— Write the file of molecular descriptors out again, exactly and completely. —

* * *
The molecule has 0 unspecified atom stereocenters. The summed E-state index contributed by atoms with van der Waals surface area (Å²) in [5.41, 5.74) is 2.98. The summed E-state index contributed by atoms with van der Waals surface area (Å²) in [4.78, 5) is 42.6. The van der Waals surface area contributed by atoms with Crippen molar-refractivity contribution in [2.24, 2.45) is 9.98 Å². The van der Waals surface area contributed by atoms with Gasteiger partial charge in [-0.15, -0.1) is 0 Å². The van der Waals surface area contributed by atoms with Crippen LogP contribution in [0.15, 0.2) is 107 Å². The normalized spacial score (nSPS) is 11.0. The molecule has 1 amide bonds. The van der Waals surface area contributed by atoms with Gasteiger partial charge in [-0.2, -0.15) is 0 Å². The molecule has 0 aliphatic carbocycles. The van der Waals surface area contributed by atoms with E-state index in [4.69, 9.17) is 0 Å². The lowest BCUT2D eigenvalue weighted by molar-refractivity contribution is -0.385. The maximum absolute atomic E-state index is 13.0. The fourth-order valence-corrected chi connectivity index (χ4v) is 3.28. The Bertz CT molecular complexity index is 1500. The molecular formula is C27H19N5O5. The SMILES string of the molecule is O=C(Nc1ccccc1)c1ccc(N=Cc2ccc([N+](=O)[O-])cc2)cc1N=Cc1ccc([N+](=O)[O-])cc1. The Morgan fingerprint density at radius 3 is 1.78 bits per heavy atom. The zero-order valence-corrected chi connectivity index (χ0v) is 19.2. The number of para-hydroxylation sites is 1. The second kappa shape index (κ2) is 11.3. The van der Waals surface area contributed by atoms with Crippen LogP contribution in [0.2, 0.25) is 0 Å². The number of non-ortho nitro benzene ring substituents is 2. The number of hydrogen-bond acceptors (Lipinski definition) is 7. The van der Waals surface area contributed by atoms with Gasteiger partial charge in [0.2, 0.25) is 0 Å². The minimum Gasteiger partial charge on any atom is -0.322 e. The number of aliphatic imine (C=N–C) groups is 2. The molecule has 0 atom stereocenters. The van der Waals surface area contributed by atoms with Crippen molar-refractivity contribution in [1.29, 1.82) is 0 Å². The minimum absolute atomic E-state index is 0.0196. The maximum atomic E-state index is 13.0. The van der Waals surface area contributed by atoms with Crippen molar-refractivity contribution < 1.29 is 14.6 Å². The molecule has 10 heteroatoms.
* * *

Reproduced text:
The molecule has 0 unspecified atom stereocenters. The summed E-state index contributed by atoms with van der Waals surface area (Å²) in [5.41, 5.74) is 2.98. The summed E-state index contributed by atoms with van der Waals surface area (Å²) in [4.78, 5) is 42.6. The van der Waals surface area contributed by atoms with Crippen molar-refractivity contribution in [2.24, 2.45) is 9.98 Å². The van der Waals surface area contributed by atoms with Gasteiger partial charge in [-0.15, -0.1) is 0 Å². The van der Waals surface area contributed by atoms with Crippen LogP contribution in [0.15, 0.2) is 107 Å². The normalized spacial score (nSPS) is 11.0. The molecule has 1 amide bonds. The van der Waals surface area contributed by atoms with Gasteiger partial charge in [-0.2, -0.15) is 0 Å². The molecule has 0 aliphatic carbocycles. The van der Waals surface area contributed by atoms with E-state index in [4.69, 9.17) is 0 Å². The lowest BCUT2D eigenvalue weighted by molar-refractivity contribution is -0.385. The maximum absolute atomic E-state index is 13.0. The fourth-order valence-corrected chi connectivity index (χ4v) is 3.28. The Bertz CT molecular complexity index is 1500. The molecular formula is C27H19N5O5. The SMILES string of the molecule is O=C(Nc1ccccc1)c1ccc(N=Cc2ccc([N+](=O)[O-])cc2)cc1N=Cc1ccc([N+](=O)[O-])cc1. The Morgan fingerprint density at radius 3 is 1.78 bits per heavy atom. The zero-order valence-corrected chi connectivity index (χ0v) is 19.2. The number of para-hydroxylation sites is 1. The second kappa shape index (κ2) is 11.3. The van der Waals surface area contributed by atoms with Crippen LogP contribution in [0.2, 0.25) is 0 Å². The number of non-ortho nitro benzene ring substituents is 2. The number of hydrogen-bond acceptors (Lipinski definition) is 7. The van der Waals surface area contributed by atoms with Gasteiger partial charge in [0.2, 0.25) is 0 Å². The minimum Gasteiger partial charge on any atom is -0.322 e. The number of aliphatic imine (C=N–C) groups is 2. The molecule has 0 atom stereocenters. The van der Waals surface area contributed by atoms with Crippen molar-refractivity contribution in [1.29, 1.82) is 0 Å². The minimum absolute atomic E-state index is 0.0196. The maximum atomic E-state index is 13.0. The van der Waals surface area contributed by atoms with Crippen molar-refractivity contribution < 1.29 is 14.6 Å². The molecule has 10 heteroatoms.